Is there ever some specific thing that must be addressed?
The questions are similar but different. One says that there is only 1 or 2 ways to address a problem and the other says there is definitely a contributor to pain that must be addressed to allow all the other good stuff to occur. Let me give two examples:
1. Your patient has an achilles tendinopathy. I would argue that you probably have to decrease some of their training loads, add some SPECIFIC load to the achilles to cause it to adapt to build up its tolerance to activity and slowly build up their training loads. In this case, I'm not sure you actually "fix" the tendinosis but you did need something pretty specific (achilles load) to prepare the person to tolerate that tendinosis
2. After listening and knowing your patient with low back pain you work together and decide that it could be helpful to start cycling, gardening and running again. All of this after a 2 year layoff. But you both realize that they have an incredible fear of reinjury, they are worried that their spine shouldn't be stressed and they are quite sure that the disc will get damaged with any of those activities that they used to do and that they want to resume. Just doing the cycling, gardening and running could work. But perhaps addressing those beliefs about reinjury and reconceptualizing how they view their spine must occur first or during the resumption of those meaningful activities. Here is an example where maybe the "fixing" is the addressing of the beliefs first before other aspects of treatment could be helpful.
Last, our next big question to improve our treatments is:
How do we build a bigger cup?
I cheat a little with this one. I assume the person I am working with has a lot of the answers. Once you have heard your patient's story, really understood it and then given them an explanation for what you think is contributing to their pain and how pain works (with respect to their specific story) we can ask our patient how they feel they could build a bigger cup. Of course, you should probably introduce the cup analogy first and then ask what they think can do to build their cup up. Its very similar to Kieran O'Sullivan asking "What is good for you?" or David Butler and Lorimer Moseley asking "What are your SIMs (Safety in Me)" in their great self help book The Protectometer?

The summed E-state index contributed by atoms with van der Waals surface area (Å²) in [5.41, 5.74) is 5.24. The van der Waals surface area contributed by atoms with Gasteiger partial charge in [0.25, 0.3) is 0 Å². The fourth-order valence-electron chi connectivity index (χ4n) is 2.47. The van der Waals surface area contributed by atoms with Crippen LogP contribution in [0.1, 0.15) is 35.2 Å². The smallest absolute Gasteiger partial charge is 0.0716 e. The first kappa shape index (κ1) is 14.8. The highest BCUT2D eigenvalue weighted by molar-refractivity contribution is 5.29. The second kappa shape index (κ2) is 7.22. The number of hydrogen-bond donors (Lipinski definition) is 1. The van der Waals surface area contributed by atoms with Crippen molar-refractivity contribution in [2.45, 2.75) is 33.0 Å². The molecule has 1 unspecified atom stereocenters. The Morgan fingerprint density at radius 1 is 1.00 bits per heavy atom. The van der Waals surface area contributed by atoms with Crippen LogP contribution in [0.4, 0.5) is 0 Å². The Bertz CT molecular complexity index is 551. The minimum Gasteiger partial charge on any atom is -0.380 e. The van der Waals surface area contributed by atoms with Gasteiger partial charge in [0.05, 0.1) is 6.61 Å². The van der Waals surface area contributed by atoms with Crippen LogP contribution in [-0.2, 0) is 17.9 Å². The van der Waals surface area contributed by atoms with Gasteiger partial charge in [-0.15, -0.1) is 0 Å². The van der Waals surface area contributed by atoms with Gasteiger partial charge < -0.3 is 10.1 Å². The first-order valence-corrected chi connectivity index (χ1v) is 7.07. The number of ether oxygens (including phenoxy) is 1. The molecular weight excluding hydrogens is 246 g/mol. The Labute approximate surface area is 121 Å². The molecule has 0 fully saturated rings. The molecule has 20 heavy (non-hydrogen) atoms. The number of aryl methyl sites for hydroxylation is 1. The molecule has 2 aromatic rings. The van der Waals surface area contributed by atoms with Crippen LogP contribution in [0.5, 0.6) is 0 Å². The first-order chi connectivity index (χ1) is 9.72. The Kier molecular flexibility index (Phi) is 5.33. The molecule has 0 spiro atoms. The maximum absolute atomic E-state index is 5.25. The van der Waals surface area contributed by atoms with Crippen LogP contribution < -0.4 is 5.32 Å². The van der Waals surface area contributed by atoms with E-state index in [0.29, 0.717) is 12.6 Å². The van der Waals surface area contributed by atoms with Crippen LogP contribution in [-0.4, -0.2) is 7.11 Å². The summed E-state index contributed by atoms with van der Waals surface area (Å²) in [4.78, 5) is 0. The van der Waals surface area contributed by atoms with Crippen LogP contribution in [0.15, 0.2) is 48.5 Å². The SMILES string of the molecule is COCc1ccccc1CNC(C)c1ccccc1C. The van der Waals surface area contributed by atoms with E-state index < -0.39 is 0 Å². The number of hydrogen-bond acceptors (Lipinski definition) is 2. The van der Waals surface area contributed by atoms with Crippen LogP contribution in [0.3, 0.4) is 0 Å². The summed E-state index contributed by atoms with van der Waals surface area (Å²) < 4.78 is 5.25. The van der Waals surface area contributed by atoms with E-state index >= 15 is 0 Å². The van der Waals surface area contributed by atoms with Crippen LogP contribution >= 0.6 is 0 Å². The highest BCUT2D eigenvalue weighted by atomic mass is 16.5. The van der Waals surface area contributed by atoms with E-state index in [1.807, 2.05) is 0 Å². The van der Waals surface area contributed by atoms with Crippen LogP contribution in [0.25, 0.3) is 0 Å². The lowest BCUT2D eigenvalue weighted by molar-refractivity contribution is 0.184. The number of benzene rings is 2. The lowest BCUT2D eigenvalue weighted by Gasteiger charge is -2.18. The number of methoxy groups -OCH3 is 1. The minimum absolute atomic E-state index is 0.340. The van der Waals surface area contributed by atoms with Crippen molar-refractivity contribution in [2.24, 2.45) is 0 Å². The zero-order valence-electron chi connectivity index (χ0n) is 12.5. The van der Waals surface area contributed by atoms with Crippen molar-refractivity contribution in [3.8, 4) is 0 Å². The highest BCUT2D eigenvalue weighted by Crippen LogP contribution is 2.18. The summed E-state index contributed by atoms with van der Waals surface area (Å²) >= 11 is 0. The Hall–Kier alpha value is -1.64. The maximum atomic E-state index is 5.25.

You might also want to ask big questions like...
How can you be healthier?
How can I help you be healthier?
What I like about this "Calm Shit Down, Build Shit Back Up" approach is that it recognizes that there many ways to do this. I also think it is why we see clinical successes from therapists who seemingly practice very different from each other. With this view I get to keep taking different courses from different professionals to improve my ability to help people build a bigger cup. In summary, a nice slide of all the areas that you can build up is below. It shows part of a graphic from a great paper by the The top are the areas that could be addressed and improved to help with pain.